Equity release schemes are set to become more popular in the next few years and advisers need to make sure they are up to speed on these products to make the most of future business opportunities, and avoid trouble.
The market for equity release schemes was worth £750m in 2001, according to research from Datamonitor, and the amount of equity in properties owned by the over-65 age group is estimated at £459bn, so the scope for growth in this market is enormous.
Any increase in the equity release sector is going to be driven by a number of factors, not least the increase in the number of people aged over 65. This is estimated to reach 9.6 million by 2006, according to the Office of National Statistics.
Another driver is the dwindling pension provision, evidence of which is the estimated £27bn pensions savings gap that is leaving older people asset rich and cash poor.
As a result, more people are likely to turn to equity release in later life to bridge the gap and make their retirement more comfortable. If advisers are not aware of how the plans work, and what the pitfalls are, they could be missing out on extra business and storing up trouble for themselves.
The current market
Home equity release is a scheme that allows an individual to unlock some or all of the equity in a property, while continuing to live there, and with no payments due until the property is sold when the individual dies, or they move into a care home.
There are two types of equity release schemes: home reversion loans, where part or all of the home is sold to a company, but the individual continues to live there until death. In a standard equity release mortgage the individual takes out what is essentially a mortgage on the home, but does not make any interest payments until the home is sold on death, or when they move into a care home in their old age.
Alison Cooley, of independent financial adviser Charcol, says: “For the equity release products, the maximum loan to value (LTV) ratios are based on the age of the applicant. Based on the products available, the mean average LTV ratio for 65-74 year olds is around 28% and around 39% for 75 and over, according to Datamonitor. So the amount, in terms of percentage of total property value, tends to be on average less than that withdrawn on home reversion schemes.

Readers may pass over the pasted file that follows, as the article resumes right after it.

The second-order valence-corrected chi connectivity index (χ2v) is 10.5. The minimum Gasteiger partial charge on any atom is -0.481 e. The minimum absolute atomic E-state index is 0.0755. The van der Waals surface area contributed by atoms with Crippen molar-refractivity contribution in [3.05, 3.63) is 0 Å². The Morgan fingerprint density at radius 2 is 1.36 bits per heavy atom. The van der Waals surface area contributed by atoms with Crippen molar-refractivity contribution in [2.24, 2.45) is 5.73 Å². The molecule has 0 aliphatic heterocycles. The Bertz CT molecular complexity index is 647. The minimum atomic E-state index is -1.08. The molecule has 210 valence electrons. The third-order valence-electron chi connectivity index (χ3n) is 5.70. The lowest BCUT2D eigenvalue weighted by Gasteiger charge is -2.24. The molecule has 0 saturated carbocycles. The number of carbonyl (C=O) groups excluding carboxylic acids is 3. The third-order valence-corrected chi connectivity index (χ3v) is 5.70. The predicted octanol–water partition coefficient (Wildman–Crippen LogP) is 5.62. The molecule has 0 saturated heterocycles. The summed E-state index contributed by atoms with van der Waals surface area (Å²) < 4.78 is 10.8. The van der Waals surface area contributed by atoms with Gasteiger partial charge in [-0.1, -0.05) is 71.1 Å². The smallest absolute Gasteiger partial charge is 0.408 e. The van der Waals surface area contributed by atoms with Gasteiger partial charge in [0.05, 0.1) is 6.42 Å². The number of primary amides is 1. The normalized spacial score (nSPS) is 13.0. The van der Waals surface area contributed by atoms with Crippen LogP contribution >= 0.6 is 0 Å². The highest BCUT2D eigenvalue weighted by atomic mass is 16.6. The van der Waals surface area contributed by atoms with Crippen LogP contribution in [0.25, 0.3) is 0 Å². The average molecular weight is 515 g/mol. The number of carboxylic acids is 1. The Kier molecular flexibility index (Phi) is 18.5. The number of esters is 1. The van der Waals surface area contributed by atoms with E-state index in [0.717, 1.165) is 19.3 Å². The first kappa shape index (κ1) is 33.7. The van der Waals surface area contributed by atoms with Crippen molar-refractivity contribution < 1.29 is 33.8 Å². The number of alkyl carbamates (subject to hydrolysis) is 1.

“The number of providers in the market is still comparatively low. Some providers have been rumoured to be looking into product development in this area and 2003/4 looks set to see a wider range of products and greater choice/competition in the area.”
One company actively considering entering the equity release market is Bristol & West, which is owned by Bank of Ireland. Debbie Staveley of Bristol & West says equity release is just one of a number of current initiatives being investigated and developed by its market development team.
She adds: “The depth of analysis required and the corresponding extended lead-time to launch should never be underestimated when your position is that of a responsible lender. Equity release is an excellent example of this. You could be forgiven for thinking that it is simply a variation on a theme, just another mortgage. But the long term and indefinite nature of this type of mortgage, means that it is fundamentally different from anything that we have developed before at Bank of Ireland/Bristol & West.
“As a result, we are working closely with a number of external consultants to ensure that all risks inherent in this mortgage are identified and quantified prior to launch, avoiding any potential future hiccups. Only when we are completely satisfied that we have all angles covered, will we commit to launch into this market.”
The remit of the adviser on these products is wider than that on many other products, and equity release clients should not be taken on lightly. Since there is a direct impact on the amount of potential inheritance available to the heirs of those undertaking this plan, it is vital that they are included in the advice process.
Usually, the family will be more interested in the comfort of their parents than the amount of money they will get when they die, but if the adviser has not involved the family from the outset, they could face allegations of mis-selling after the parents have died.
Cooley comments: “Although lifetime mortgages bear some relation to other forms of mortgages, the advice required is extremely specialised and just because an adviser understands mortgages or another aspect of financial services, he or she may not necessarily be best equipped to advise on equity release.
“Specialist skills required may include, for example, experience of dealing with the elderly. The adviser will need to fully assess the customer’s needs and motivations, the type of product most suitable, involvement of other interested parties such as family and heirs, legal advice, inheritance tax planning, the impact of the customer’s health and state of mind, and ensure that the customer understands the relative ‘permanency’ of the deals.”